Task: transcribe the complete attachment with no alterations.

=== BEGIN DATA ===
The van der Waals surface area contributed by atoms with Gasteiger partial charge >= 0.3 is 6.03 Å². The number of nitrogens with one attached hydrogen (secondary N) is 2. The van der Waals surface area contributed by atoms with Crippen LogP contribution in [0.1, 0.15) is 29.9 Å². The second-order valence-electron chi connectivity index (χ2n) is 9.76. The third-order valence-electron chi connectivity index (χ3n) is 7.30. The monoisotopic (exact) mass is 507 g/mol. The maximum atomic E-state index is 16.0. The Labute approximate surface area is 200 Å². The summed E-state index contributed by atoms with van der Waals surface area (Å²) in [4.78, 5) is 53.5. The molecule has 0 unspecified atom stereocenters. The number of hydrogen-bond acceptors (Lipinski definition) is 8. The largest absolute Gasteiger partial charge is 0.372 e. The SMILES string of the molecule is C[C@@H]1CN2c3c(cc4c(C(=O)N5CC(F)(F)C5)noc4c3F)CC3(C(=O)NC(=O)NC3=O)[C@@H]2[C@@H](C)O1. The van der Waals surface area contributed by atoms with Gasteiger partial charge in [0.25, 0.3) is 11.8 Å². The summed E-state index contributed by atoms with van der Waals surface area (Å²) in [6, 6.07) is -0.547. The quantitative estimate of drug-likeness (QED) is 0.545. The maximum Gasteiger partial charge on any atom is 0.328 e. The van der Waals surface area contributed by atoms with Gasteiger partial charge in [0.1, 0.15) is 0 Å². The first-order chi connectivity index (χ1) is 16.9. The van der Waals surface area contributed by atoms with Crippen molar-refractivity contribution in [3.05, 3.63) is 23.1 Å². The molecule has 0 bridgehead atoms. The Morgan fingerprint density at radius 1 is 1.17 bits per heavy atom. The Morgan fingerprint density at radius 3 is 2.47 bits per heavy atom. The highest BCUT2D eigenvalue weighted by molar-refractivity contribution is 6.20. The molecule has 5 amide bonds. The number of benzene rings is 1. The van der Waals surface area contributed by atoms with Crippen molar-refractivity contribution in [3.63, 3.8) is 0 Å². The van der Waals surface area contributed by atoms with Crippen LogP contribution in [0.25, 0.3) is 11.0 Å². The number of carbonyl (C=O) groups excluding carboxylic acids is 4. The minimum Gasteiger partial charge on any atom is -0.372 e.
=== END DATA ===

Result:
The van der Waals surface area contributed by atoms with Gasteiger partial charge >= 0.3 is 6.03 Å². The number of nitrogens with one attached hydrogen (secondary N) is 2. The van der Waals surface area contributed by atoms with Crippen LogP contribution in [0.1, 0.15) is 29.9 Å². The second-order valence-electron chi connectivity index (χ2n) is 9.76. The third-order valence-electron chi connectivity index (χ3n) is 7.30. The monoisotopic (exact) mass is 507 g/mol. The maximum atomic E-state index is 16.0. The Labute approximate surface area is 200 Å². The summed E-state index contributed by atoms with van der Waals surface area (Å²) in [4.78, 5) is 53.5. The molecule has 0 unspecified atom stereocenters. The number of hydrogen-bond acceptors (Lipinski definition) is 8. The largest absolute Gasteiger partial charge is 0.372 e. The SMILES string of the molecule is C[C@@H]1CN2c3c(cc4c(C(=O)N5CC(F)(F)C5)noc4c3F)CC3(C(=O)NC(=O)NC3=O)[C@@H]2[C@@H](C)O1. The van der Waals surface area contributed by atoms with Gasteiger partial charge in [0.25, 0.3) is 11.8 Å². The summed E-state index contributed by atoms with van der Waals surface area (Å²) in [6, 6.07) is -0.547. The quantitative estimate of drug-likeness (QED) is 0.545. The maximum Gasteiger partial charge on any atom is 0.328 e. The van der Waals surface area contributed by atoms with Gasteiger partial charge in [0.1, 0.15) is 0 Å². The first-order chi connectivity index (χ1) is 16.9. The van der Waals surface area contributed by atoms with Crippen molar-refractivity contribution in [3.05, 3.63) is 23.1 Å². The molecule has 0 bridgehead atoms. The Morgan fingerprint density at radius 1 is 1.17 bits per heavy atom. The Morgan fingerprint density at radius 3 is 2.47 bits per heavy atom. The highest BCUT2D eigenvalue weighted by molar-refractivity contribution is 6.20. The molecule has 5 amide bonds. The number of benzene rings is 1. The van der Waals surface area contributed by atoms with Crippen molar-refractivity contribution in [3.63, 3.8) is 0 Å². The van der Waals surface area contributed by atoms with Crippen LogP contribution in [0.25, 0.3) is 11.0 Å². The number of carbonyl (C=O) groups excluding carboxylic acids is 4. The minimum Gasteiger partial charge on any atom is -0.372 e.